Action Moderator Staff Member Respected Member

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    Replacing springs will likely get you an inch. You might be able to ekk out another inch with tires.

    After that it will be a lift kit that you need. The issue may be the age of your ride. There may be few choices for third generation Econobox. Did a search and found this. https://weldtecdesigns.com/product/econoline-lift-kit/

    6 inches is a bit greater than you want. And as some point the higher center of gravity can be an issue on freeway with high winds.

    >>>>>>>>>>>>>Action
  7. andonso

    andonso New Member

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    It may take some work getting it back in shape as the exterior has some surface rust. The engine and transmission feel as if they function well. So far haven't been able to find any problems, damage, leaks, etc.
    Last edited: Apr 10, 2018
  8. andonso

    andonso New Member

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    Yes even 4 inches is a bit much as when you increase the height of a vehicle it not only changes the suspension it changes the steering geometry.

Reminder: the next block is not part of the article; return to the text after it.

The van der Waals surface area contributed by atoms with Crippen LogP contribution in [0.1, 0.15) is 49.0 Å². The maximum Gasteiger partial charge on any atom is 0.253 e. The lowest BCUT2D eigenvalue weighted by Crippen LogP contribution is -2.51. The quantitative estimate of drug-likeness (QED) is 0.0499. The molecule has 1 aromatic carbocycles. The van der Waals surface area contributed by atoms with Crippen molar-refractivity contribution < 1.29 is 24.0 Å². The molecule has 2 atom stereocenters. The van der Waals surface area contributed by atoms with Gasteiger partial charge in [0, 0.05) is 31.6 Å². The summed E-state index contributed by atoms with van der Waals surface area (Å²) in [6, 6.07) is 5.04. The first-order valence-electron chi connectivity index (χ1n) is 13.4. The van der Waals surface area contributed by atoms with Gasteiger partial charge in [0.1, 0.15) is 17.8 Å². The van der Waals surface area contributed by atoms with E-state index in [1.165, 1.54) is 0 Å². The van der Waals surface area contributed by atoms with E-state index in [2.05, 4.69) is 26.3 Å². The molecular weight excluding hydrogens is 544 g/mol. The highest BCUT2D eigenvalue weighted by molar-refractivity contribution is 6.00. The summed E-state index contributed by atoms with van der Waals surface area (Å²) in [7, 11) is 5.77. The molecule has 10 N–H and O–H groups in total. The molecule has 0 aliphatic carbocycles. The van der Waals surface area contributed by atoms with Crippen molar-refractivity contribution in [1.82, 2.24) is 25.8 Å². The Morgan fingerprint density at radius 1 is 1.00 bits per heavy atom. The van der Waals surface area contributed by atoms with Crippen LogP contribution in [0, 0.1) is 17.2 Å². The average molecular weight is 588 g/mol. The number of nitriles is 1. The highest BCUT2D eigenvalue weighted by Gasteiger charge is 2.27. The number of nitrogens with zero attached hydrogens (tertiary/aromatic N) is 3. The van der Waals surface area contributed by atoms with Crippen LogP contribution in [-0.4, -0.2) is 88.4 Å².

With the E-150 I would be looking for perhaps a 1 to 3 inch lift. Going to 4+ inches there's often other things to consider when lifting.

    On my Jeep I only lifted ~2.5 inches as many Jeeps are short wheelbase and when going greater than 3 inches often require a SYE and custom drive shaft which typically runs $600.00 or more. A SYE is a slip yoke eliminator and replaces at a the stock single cardian u-joint with a double cardian u-joint.

    https://d2jocyn8o0ggnq.cloudfront.n.../product/8f916e0a6a6d8224f9e233397c6c5595.jpg

    A double cadian u-joint allows for greater driveshaft angles.

    When one drives over bumps and dips the driveshaft continually changes it angle where it connects via u-joints. Usually are only allowed a certain degree angle from where it connects to the transmission, transfer case (if 4x4) and rear differential.



    Sometimes you can adjust the angle rear differential (axle) and/or drop the transfer case a little bit to adjust the increased angles caused by a lift. However over a 3 inch lift often requires a SYE or the u-joint will suffer additional wear and need to be replaced much sooner.

    On my Jeep I installed a shorter lift ~2.5 inch from OME which provides lifts for service vehicles, etc. My rear leaf springs were changed from a single to a dual stage springs that are design to carry a constant load and are able to adjust from lighter to heavier loads.

    Many vehicles have stock dual stage leaf springs, however some don't and sometimes all that's required to change to a dual stage spring is to install one flat spring with both neg and pos camber that kicks in when a load becomes heavier.